Jimi Phillip is a well-respected, highly decorated steel pan tuner, who hails from Chaguanas, Trinidad. He has received numerous awards and accolades for his contributions to the continued development of the steel pan instrument and for his innovations produced in the process.
Photo taken from The Amazing Jimi Phillips And His Steel Pan
Some of Jimi’s innovations arose from his experimentation with using sheet metal instead of the traditional steel drums to produce steel pans. In the course of this experimentation he has succeeded in making instruments of fine tonal quality with structural differences. These instruments posses very small skirts in comparison with the regular pans.
Additionally, portability has been another factor that has influenced Jimi’s creativity. In this regard he has developed a collapsible pan stand, which can be folded like some music stands. He has also produced a set of six-bass pans in which each pan of the set has a skirt the size of that of the traditional tenor.
The following article, written by Joel Julien, was published in the the Trinidad Guardian on Saturday January 14, 2017.
Jimi Phillip: The man with the hammer
When Jim “Jimi” Phillip was six years old he fell in love with pan music.
“I loved to hear how the pan sounded and I started to play music on Milo tins mimicking what I saw the panmen doing,” Phillip said.
Some 50 years have gone since Phillip first fell in love with pan music, but his passion for it has not dwindled. Instead of beating old milk tins with sticks Phillip has now moved to actually making steelpans.
On a regular afternoon in Chaguanas if motorists listen carefully when they enter Rodney Road, off the Uriah Butler Highway they can hear pan music emanating from Phillip’s workshop. “From six years old I fell in love with pan. It really touched me. I not lying it really did something to me and since then, I have just kept going,” Phillip told the Sunday Guardian.
After beating old milk tins Phillip said he eventually graduated to being accepted into one of the area’s panyards and allowed to play on real pans. It was a dream come true.
“I started playing and in those days you just played exactly what they showed you. They told you to play this and play that and you watched and then you did what they showed you. We were not learning music theory or anything like that, we were just learning to hit here and hit there,” Phillip said.
Phillip said he kept at it.
“When I turned about 20 years I started to look into learning more about the pan and this guy named Henry “Bendix” Cumberbatch, he started showing us chords and so we started to learn more stuff,” Phillip said.
“And then, later on, I started to read music on my own and started to ask questions and things like that. The passion just stuck with me.”
Phillip said his decision to learn about tuning steelpans was made more as a result of practicality than anything else.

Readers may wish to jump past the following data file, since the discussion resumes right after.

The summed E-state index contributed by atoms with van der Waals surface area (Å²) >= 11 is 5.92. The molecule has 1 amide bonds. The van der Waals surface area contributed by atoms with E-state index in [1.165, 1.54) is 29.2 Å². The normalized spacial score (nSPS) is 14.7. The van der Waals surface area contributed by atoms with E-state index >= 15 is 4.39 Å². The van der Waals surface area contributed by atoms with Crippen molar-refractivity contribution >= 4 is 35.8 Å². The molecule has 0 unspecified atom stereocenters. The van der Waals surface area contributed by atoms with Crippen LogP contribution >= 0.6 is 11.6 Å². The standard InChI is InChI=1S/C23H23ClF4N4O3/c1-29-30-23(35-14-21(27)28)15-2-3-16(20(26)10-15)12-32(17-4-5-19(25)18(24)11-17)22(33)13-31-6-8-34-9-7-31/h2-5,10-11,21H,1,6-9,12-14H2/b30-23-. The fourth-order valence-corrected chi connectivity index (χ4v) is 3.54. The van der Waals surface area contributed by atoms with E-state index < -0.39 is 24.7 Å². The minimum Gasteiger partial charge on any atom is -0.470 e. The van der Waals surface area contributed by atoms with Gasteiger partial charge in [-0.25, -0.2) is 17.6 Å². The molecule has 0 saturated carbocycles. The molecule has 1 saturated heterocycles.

“I used to see steel bands travelling around the world and when they used to travel it was big fanfare and when they came back into the airport it was a big media thing,” Phillip said.
“So I said to myself, if I travel and my pan goes out of tune what will happen because at that time they didn’t have pan tuners all about, so I said I just want to learn to tune it back,” he said.
So Phillip started to teach himself.
“So then I got a drum and I started to sink it by what I saw the tuners doing in the panyard. And I started to sink it and groove it and cut it and tune but it was not best because I did not know what I was doing. It was rough, I was grooving and bussing it and all kind of thing but I tried,” Phillip said.
In 1970 Phillip said pan tuner Wallace Austin came to Chaguanas and he was taken under the wings of the “top tuner”. “Austin came Chaguanas to tune for a band and he wanted people to work with him so I went and I hooked up with him and I already knew how to sink so I just had to improve, so I became his right-hand man,” Phillip said.
Austin, who last tuned pans for Exodus, died last month and his funeral was held a week ago. After being trained by Austin, Phillip started making pans.
“By trying to learn to fix my pan I started making pans. And in making them one wouldn’t come out good so I tried to make a next one and I tried to make it better and tried to improve, and then a friend came and asked me to make a pan for him and I did, and then I made another one and then I got professional and it became like a job and I never wanted to be that,” Phillip said.
And like every professional Phillip makes the exceptional sound mundane.
“You get the steel drum, you use the bottom of the drum, you take a hammer and you sink it and it gets like a bowl, then you draw out the notes, you groove it, you set it back, you cut, you burn, after you burn you clean it and then you start to put in the sound, that is where your ears are important,” Phillip said.
Phillip tunes his pans by ear. The entire process to tune a pan takes about half a day, he said. Phillip said the most important tool for him in the process was his hammer.
“Really and truly all pans are difficult to tune, there are some pan tuners that like to tune the bass pan more although they can tune all the other pans, there are some that like to tune front-line like the tenor pan and then there are some that like to tune midrange. But, then now, the master tuner is the man who will tune all the pans good. I doing that,” Phillip said.
Phillip said he believes pan tuning was in good hands in this country. He has a school that trains tuners and singled out Augustus Peters as one of those who is keeping the skill alive.